Thursday, March 19, 2009

Love is Not Easier

Many of us have this weird idea that Jesus loosened things up. Some of us think that for centuries emerging from the Old Testament Law, everything was rigid and difficult, and then Jesus showed up with his peace, love, and good vibes and just told everyone to love everybody.

Why do we think it's easier to love people than it is to just be religious?

I'm not sure people who think and speak that way really even know what love is.

Maybe the reason we don't all, in the spirit of unity and rainbows, just set aside our differences and love each other is because it's really freaking hard to do that.

Just as an example, Jesus said that if you lust after somebody, it's the same as sleeping with them, and if you hate somebody, it's the same as murdering them. Where in the world would we get the idea this makes things easier? It's a lot easier to not kill somebody than it is to not hate them. It's a lot more difficult to not lust than it is to not have sex.

And it's a lot easier to follow some rules everyone can see me keep than it is to truly, actually love people.

Anybody can be on their best behavior. But to love someone who hates you? That takes Jesus and his cross.


Andrew said...

Man, what a great post.

I've only just begun to see this. Of everything, giving up my hatred has been the hardest.

Can't wait for the book.

Brian said...

Just as an example, Jesus said that if you lust after somebody, it's the same as sleeping with them, and if you hate somebody, it's the same as murdering them.

It's these kinds of statements that force me to admit my righteousness gets me nowhere. It's gotta be Jesus or nothing.

Randi Jo :) said...

Yes!!!!!! Amen!

Anybody can be on their best behavior.... but what's going on inside huh

Mike said...

Fantastic post. Keep 'em coming!

Roaming Italy said...

Short, sweet, true. I hope you don't mind, but I posted this on my blog as well. I, of course, cited you as the author.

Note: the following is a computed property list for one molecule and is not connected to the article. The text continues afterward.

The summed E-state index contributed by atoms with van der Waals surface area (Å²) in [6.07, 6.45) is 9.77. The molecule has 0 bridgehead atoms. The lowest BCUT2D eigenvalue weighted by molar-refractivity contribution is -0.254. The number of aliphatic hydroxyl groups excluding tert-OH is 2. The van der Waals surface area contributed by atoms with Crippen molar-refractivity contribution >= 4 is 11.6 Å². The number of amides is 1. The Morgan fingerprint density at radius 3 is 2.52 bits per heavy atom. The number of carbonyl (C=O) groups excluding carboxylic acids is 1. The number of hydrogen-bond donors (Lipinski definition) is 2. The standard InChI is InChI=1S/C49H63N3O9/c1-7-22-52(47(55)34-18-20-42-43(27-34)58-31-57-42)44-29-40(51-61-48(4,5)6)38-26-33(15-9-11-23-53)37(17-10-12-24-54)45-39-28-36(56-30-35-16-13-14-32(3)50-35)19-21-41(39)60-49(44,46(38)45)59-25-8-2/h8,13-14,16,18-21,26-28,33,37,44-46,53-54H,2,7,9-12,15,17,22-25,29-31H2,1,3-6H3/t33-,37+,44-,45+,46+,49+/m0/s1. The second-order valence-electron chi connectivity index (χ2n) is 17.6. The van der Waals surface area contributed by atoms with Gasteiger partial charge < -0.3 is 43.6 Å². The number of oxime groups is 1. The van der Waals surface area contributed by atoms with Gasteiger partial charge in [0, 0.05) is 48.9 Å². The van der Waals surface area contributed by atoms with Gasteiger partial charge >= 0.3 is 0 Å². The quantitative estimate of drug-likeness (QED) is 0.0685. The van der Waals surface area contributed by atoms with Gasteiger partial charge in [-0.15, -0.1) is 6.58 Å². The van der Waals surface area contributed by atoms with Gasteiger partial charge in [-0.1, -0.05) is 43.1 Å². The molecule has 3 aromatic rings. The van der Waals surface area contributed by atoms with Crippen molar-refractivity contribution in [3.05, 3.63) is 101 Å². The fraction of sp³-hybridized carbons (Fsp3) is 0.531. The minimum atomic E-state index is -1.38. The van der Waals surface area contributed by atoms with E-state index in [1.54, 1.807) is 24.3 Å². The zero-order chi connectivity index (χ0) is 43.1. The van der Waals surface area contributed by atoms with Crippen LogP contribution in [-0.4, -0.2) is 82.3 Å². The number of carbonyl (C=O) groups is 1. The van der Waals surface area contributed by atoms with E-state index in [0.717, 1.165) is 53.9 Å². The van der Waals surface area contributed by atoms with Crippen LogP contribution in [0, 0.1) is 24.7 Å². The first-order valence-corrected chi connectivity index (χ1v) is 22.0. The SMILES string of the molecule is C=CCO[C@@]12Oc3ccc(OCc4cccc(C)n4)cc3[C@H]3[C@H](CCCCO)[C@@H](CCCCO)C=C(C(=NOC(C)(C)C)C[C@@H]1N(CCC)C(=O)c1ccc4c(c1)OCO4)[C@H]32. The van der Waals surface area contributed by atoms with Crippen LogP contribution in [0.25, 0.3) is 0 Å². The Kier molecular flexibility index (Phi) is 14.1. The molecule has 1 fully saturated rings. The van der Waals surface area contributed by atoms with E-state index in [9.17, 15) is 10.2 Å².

Christopher Lake said...

I recently had an ongoing conversation with an agnostic which lasted for about two months. It ended with him becoming very angry with me (to the point of profanities on his part), because while I was willing to give him evidence and arguments for the truth of Christianity, I *wasn't* willing to admit that Christianity *might not* be true.

By his standards, that is what it meant to take him seriously-- admit that the Bible might not be true and that the Biblical God might not exist. I told him that I could not do so, because that would be betraying the God whom I worship. He (the agnostic) eventually became abusive, calling me a "bigot" and using other, not-as-nice language. It did hurt, especially as I had spent so much time in conversation with him, seriously trying to answer his questions and help him (although I knew that I couldn't *convert* him).

Even though, as we ended the dialogue, he was abusive, I can honestly say that I do love him. I pray for him. How can I *not* love him, after I had been so abusive to God in my life and yet, He still saved me, at the age of 29? I'm not saying that loving this guy is easy. Apart from the Holy Spirit, it is impossible. However, it is the choice that I must make, logically (and joyfully so), as a man who was saved by the God whom he once hated.

smijer said...

Christopher L.,

Speaking on behalf of non-believers, I apologize to you for this agnostic's conduct. If you are unwilling to admit fallibility of your beliefs, that is your business. On the other hand, I'm not sure if you should think of an admission of your own fallibility as a "betrayal" of God. But that's beside the point - your beliefs are for you to decide, not anyone else. And I apologize for the abuse this person gave you.

jeff said...

Keeping rules is what people desire, that's why government never stays small. Love leaves a lot up to you and your stand before God. To me, that is the most difficult aspect, not exactly knowing what to do all the time.

Chanda said...

You know, you really ought not to mince words so much...
Great post.